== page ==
“Acquisitions by Museums Victoria have to go through an extremely rigorous due process, due diligence around provenance, and that includes a fully detailed investigation of the origins of any item that is under consideration,” said Fitzgerald. “That was quite an involved process, which is why it actually took some time just to get this point of announcing that we have acquired this fossil.”

This particular fossil was discovered in an area known as Hell Creek, a place Fitzgerald said “for a long time has been known as one of the globally richest sources of dinosaur fossils, and indeed, fossils of plants and other animals that lived in the environment with dinosaurs”.

The field site in the Montana badlands. Photograph: Heinrich Mallison/Museums Victoria

Hell Creek was also where the famous “Dueling Dinosaurs” – a Tyrannosaurus rex and Triceratops locked in permanent battle – were discovered in 2006.

Museums Victoria’s triceratops dates from the end of the cretaceous period, “almost a blink of an eye before the cataclysmic events 66 million years ago that followed the asteroid striking the Earth and leading to a global mass extinction,” said Fitzgerald. “The final moments before we transitioned into the era of life that we live in, the Cenozoic era.”

Fitzgerald, whose own research in palaeontology focuses on the fossils of ancient marine animals, said a fascination with dinosaurs is universal in his field. “Anyone who is fortunate enough to become a palaeontologist is amazed and in awe of dinosaurs,” he said.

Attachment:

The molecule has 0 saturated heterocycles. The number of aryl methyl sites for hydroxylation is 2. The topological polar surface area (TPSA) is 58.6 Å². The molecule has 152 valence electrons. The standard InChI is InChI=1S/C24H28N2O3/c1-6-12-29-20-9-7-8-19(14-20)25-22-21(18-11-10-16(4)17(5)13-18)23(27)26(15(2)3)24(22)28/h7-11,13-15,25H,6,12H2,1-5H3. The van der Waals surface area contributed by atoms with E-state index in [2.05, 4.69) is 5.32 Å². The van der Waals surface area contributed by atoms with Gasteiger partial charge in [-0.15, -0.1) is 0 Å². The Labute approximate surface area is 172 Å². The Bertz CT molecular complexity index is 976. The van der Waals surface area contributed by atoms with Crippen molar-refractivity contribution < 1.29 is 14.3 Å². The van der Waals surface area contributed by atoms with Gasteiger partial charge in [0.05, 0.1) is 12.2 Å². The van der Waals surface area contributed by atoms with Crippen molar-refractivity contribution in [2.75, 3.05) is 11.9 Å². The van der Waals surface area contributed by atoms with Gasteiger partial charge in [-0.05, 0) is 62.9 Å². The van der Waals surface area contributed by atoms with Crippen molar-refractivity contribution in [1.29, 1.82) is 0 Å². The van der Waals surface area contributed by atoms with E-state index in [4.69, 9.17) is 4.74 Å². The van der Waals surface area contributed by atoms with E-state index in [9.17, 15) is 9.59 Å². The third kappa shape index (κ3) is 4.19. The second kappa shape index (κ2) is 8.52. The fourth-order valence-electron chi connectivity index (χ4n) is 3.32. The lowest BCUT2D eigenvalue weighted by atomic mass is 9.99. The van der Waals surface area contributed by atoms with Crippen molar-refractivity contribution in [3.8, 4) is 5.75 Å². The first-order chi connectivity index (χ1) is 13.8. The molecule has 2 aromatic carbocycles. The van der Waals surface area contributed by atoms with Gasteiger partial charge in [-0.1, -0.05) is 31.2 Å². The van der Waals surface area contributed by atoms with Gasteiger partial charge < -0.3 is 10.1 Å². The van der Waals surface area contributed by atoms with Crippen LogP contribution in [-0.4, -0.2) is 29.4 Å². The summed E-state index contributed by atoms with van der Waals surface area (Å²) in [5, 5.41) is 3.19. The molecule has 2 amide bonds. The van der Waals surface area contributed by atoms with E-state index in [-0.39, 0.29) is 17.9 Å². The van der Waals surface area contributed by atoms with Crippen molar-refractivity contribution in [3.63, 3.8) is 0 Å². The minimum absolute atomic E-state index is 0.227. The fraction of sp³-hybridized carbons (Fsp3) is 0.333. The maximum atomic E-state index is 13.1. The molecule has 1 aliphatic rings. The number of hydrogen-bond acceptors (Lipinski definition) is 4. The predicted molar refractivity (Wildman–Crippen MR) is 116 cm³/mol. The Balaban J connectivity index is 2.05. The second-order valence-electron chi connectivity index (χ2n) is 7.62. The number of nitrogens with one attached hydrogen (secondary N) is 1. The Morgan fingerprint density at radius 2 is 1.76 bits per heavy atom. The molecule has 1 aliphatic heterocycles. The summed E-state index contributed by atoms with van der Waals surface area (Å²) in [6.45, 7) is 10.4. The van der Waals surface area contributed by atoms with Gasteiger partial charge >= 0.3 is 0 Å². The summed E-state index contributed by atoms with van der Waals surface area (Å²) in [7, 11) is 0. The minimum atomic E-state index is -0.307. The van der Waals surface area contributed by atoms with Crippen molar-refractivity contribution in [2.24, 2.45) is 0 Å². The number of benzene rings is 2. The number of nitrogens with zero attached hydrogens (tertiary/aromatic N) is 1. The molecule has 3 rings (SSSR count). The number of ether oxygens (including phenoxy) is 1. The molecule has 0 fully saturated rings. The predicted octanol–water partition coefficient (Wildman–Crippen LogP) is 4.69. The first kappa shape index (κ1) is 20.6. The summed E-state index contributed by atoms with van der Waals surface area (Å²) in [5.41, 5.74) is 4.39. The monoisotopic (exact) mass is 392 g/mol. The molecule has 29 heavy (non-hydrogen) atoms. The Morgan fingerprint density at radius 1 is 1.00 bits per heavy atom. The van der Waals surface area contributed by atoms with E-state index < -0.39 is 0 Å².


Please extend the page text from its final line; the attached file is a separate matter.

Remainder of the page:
The triceratops is at the final stage of preparation – the process of cleaning the bones out of the rock in a laboratory in Canada – before its move to Australia. Fitzgerald said he hoped it would bring visitors to the museum for “the thrill and wonder of seeing something like this, for the first time”.

“It’s the right fossil for a public museum that has a palaeontology program to acquire,” he said. “It’s fantastic for public display as an attraction, fantastic for public education, and a scientifically priceless fossil that will inspire and be used in research for generations.”

The museum expects the skeleton will allow the scientific community to properly map, for the first time, the full “atlas of anatomy for triceratops” and allow them to definitively answer basic “vital stats” about the dinosaur, such as how big and heavy they really got.

“Triceratops is almost like the last of the big guns – the really big name, household name dinosaurs – for which we don’t have answers to those questions yet,” said Fitzgerald.

Despite being about to welcome such a scientifically significant specimen to his home city, Fitzgerald said that the triceratops wasn’t his favourite dinosaur.

“Dinosaurs are still alive. Dinosaurs are all around us. We call them birds,” he said. “My favourite dinosaurs are penguins, because they are the best examples of dinosaurs that went to sea … Penguins evolved, we think from a flying ancestor. And that flying ancestor was a bird.”